I follow both of them on Twitter and I think many things they do are completely inspiring.
I’ve also been talking to the principal of Scarborough Public School as they’ve just launched a makerspace, and even though it’s just starting it’s getting bigger.
More importantly, it’s about where they’ve started and how they’re building it up, much like myself.
Why do you think it’s important for schools, teachers and the education system to embrace the Maker Movement?
I find that making is almost like playing, and kids learn through play.
That’s a big part of my pedagogy. The manipulation and trial and error that’s involved gets them thinking. I believe it’s important that the kids don’t lose that sense of trial and error because then they won’t want to take risks.
Depending on what you are making, if you take a risk and it doesn’t work it’s not the end of the world. In saying that though, if my kids are playing with circuits or electronics I make sure they are careful!
I think it’s important for them to be creative too.
What benefits have you seen in children when they get involved in things like robotics and programming?
They become more creative, and things just come out of them.
My kids who made the spacecraft were scribbling ideas in their notebooks and using calculations they’d learned in maths even before they began to build it.
They’re also very determined when they’re working on a project – they keep working at it until they get there.
Making teaches them to problem solve, think outside of the box and not give up. They also learn to work together and get to have a bit of fun at the same time.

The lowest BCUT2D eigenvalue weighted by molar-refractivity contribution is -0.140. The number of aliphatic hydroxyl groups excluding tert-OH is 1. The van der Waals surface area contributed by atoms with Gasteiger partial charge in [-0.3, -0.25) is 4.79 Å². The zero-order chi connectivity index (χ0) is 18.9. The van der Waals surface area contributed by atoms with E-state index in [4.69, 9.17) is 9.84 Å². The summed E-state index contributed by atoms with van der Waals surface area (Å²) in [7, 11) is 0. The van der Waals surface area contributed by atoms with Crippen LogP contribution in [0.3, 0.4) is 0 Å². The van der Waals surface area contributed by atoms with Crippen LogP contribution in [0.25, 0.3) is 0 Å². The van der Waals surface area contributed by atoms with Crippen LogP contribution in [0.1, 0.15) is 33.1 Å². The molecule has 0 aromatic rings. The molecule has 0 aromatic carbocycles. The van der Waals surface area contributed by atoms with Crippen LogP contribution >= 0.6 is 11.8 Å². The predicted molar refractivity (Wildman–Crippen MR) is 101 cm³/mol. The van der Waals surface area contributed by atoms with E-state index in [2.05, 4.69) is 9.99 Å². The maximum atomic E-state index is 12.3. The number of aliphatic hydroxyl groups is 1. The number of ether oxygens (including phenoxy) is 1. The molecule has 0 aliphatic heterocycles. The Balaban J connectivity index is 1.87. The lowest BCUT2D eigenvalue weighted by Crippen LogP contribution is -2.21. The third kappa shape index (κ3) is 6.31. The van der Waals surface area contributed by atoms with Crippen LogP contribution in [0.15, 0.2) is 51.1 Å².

You’re pretty active on Twitter – how have you used it to connect with other teachers who are passionate about making and creating?
By following the hashtag chats I started to notice more people, and by following those people I started to find even more people to follow with similar interests.
There are certain hashtags and accounts dedicated to the Maker Movement - #makered #makerfair and #stemchat are my go-to hashtags. Once in awhile there are also great conversations on #edchats.
What I love is that you could start something yourself, and then you get retweets and people contacting you and asking advice, or you ask them advice. I love using Twitter for that reason – I think it’s the best form of PD (professional development).
Who would you recommend following for those interested in learning more about the Maker Movement? Any good hashtags you would recommend?
Along with the hashtags I’ve mentioned, I’d definitely suggest following @sirmattrichards from The Mind Lab (NZ.) He’s passionate and has done so many amazing things in the maker space. Also @imerinet and @makeredorg are fantastic.